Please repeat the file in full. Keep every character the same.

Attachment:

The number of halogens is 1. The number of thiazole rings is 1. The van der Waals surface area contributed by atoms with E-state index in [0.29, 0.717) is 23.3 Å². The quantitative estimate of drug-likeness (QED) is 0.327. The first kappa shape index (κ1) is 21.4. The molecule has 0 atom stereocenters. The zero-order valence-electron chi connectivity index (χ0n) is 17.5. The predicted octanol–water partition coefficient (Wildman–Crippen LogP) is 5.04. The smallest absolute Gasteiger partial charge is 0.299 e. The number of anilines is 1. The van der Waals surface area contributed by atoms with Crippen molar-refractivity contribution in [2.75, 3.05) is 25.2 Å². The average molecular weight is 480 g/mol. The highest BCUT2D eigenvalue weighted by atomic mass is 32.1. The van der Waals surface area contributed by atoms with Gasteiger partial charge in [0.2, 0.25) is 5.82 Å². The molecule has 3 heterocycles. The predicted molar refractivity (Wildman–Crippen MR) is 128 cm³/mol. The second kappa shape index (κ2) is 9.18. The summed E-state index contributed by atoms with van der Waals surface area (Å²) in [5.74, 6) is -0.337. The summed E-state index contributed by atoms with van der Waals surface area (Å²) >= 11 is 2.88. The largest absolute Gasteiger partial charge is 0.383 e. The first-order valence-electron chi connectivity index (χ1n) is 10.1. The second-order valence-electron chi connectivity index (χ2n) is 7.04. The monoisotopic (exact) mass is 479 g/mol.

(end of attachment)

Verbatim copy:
The number of halogens is 1. The number of thiazole rings is 1. The van der Waals surface area contributed by atoms with E-state index in [0.29, 0.717) is 23.3 Å². The quantitative estimate of drug-likeness (QED) is 0.327. The first kappa shape index (κ1) is 21.4. The molecule has 0 atom stereocenters. The zero-order valence-electron chi connectivity index (χ0n) is 17.5. The predicted octanol–water partition coefficient (Wildman–Crippen LogP) is 5.04. The smallest absolute Gasteiger partial charge is 0.299 e. The number of anilines is 1. The van der Waals surface area contributed by atoms with Crippen molar-refractivity contribution in [2.75, 3.05) is 25.2 Å². The average molecular weight is 480 g/mol. The highest BCUT2D eigenvalue weighted by atomic mass is 32.1. The van der Waals surface area contributed by atoms with Gasteiger partial charge in [0.2, 0.25) is 5.82 Å². The molecule has 3 heterocycles. The predicted molar refractivity (Wildman–Crippen MR) is 128 cm³/mol. The second kappa shape index (κ2) is 9.18. The summed E-state index contributed by atoms with van der Waals surface area (Å²) in [5.74, 6) is -0.337. The summed E-state index contributed by atoms with van der Waals surface area (Å²) >= 11 is 2.88. The largest absolute Gasteiger partial charge is 0.383 e. The first-order valence-electron chi connectivity index (χ1n) is 10.1. The second-order valence-electron chi connectivity index (χ2n) is 7.04. The monoisotopic (exact) mass is 479 g/mol.